‘Well, he does have a bit of a tendency to rush – very eager to finish a job which is good, but sometimes it’s to the detriment of quality. He can’t wait to move on to the next activity, it can be a struggle to get him to slow down.’ I meet my husband’s uncomfortable eye and we exchange sheepish grins. Three children in just over three years could, by virtually any normal person’s standards, constitute a bit of a ‘rushed job’. Not to mention the other high-speed aspects of our multi-faceted lives.

Our allocated ten minutes over, we rise stiffly from our seats, thank our son’s teacher and head silently for the door.

‘Well that was interesting,’ says the FOB as we leave the school.
‘Hmm,’ I agree non-committal. ‘At least we know what we… I mean he needs to work on.’

The apple doesn’t fall too far from the tree and it’s not, I think, called ‘parents’ evening’ for nothing. Next year, I vow silently, we will do better.

A Right Fug Up

So my youngest son, my ‘Feisty Fellow’ is 7. He is, he announces at the breakfast table as he waits for his porridge, a ‘donut.’ His brothers and I nod, knowledgeably. A donut. Course he is.

You see the problem is that there are some words, some turns of phrase, which my boys use and which I can’t quite bring myself to correct. Words which will forever evoke certain memories of their very young lives.

Take ‘vee-ve veel’ for instance. Any guesses? Let me give you a clue. We are in a cafe en route to stay with friends who live a hideously long way away. It is late, we are hungry and the menu is limited. We have chips. The waiter delivers bowls of crispy French Fries. ‘Any sauces?’ he asks. ‘Ketchup please,’ replies our 3 year old eldest ‘Sensible Son’. His 2 year old brother looks at the red stuff in disgust. ‘Vee-ve veel?’ requests ‘Binary Boy’. The waiter looks confused. ‘He means…er… olive oil,’ I clarify, a tiny bit embarrassed by his precociously odd tastes. The waiter returns with a bottle of Bertolli’s, Binary Boy drizzles it all over and guzzles his chips.

Did we correct his pronunciation, then or indeed later down the line? No. Why? Because it was cute, sweet, made us all smile. And so ‘vee-ve veel’ lives on to this day in the Evans’ house. As do catameringues, seeeriup (Golden, a special treat topping on the afore-mentioned porridge), ‘thumbs’ (of the numerical kind), ‘wirells’ (red or grey and found up trees) and Savil (that miracle antiseptic cream which cures just about anything). Should we correct our children’s minor verbal misdemeanours? Are we condemning them to a life of ridicule by encouraging, and perpetuating, our own in-house lingo?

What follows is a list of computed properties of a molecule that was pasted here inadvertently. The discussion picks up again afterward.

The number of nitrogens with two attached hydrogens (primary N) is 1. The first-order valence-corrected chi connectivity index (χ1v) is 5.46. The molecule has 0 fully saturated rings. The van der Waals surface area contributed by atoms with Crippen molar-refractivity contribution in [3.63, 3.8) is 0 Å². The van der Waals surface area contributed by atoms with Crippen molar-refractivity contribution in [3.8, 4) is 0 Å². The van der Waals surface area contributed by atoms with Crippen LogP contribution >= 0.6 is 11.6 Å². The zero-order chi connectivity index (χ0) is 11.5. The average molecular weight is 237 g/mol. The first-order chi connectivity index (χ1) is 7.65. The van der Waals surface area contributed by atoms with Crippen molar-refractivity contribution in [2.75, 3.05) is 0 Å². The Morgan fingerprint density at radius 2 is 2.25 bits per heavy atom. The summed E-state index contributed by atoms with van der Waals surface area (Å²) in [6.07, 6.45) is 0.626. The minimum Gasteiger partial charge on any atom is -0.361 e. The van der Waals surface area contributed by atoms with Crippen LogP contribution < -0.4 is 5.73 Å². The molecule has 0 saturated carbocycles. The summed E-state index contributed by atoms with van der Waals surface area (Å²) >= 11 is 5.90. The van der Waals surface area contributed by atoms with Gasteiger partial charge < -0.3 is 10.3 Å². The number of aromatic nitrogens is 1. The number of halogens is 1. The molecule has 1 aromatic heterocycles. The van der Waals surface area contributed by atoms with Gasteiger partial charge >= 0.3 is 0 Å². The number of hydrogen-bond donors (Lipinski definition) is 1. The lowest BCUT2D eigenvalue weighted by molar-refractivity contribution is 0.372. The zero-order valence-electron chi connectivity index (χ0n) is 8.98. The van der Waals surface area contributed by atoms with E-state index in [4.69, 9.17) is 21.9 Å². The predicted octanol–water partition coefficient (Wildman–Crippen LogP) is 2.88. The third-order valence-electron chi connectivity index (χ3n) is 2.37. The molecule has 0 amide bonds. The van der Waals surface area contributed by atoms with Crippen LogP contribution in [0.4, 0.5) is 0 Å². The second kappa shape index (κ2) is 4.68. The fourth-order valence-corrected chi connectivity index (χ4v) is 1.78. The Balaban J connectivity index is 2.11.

The other evening, I was having supper with some ever-so-slightly posh people. We sat at the beautifully laid table, a large log fire crackling in the background.
‘Goodness,’ I exclaimed merrily during a lull in conversation, ‘it’s a right fug up in here!’

Silence. The hostess inhaled through her teeth, an elderly gentleman fiddled with his hearing aid.

I reddened, then burbled… ‘A FUG up… you know? Fug… like it’s really toasty and warm in here.’ They stared at me blankly as I continued to roast. ‘Well,’ I mumbled, sensing I was fighting a losing battle, ‘that’s what we call it in our family… it’s what my mum’s always said.’ Someone passed me the potatoes and I quickly muttered my thanks.

Anyway, back to the donut and Feisty Fellow.
I turn from the stove where I’m stirring porridge oats. ‘It’s a ‘grown up’ you are (nearly!) not a donut, I’m afraid.’
He looks a little disappointed not to be sugary, round and oozing jam, but is swiftly distracted by the appearance of his birthday breakfast.
‘Seeing as I’m a grown up today, can I have some seeeriup on this?’
‘I’ll get some from the cupboard,’ I say. He may not be a donut, but for the time being at least, he can still stay sweet.


What in-house lingo do you let go in your house?

What Floats your Boat?

So as you know, I am a MOB. I didn’t expect to be one: always thought I (like my mum) would have one of each, a ‘Perfect Pair’. But I didn’t. Instead I was blessed with three oh-so-bouncy boys and, of course, their ‘biggest boy’ dad. I adore my males; love every last hair on their why-bother-with-a-brush heads, but I often wonder if being surrounded by testosterone has changed the way I live. Whether I would be doing what I am now had I been tickled pink rather than bathed in blue.

Take last weekend.

For reasons too complicated to explain, we are currently babysitting a rather large boat. It sits outside our sitting room window, old and elegant. Or rather, it did. Until Sunday, when the Father of Boys (or FOB as he’s known) decided that the boat needed to go out. For the day. With us.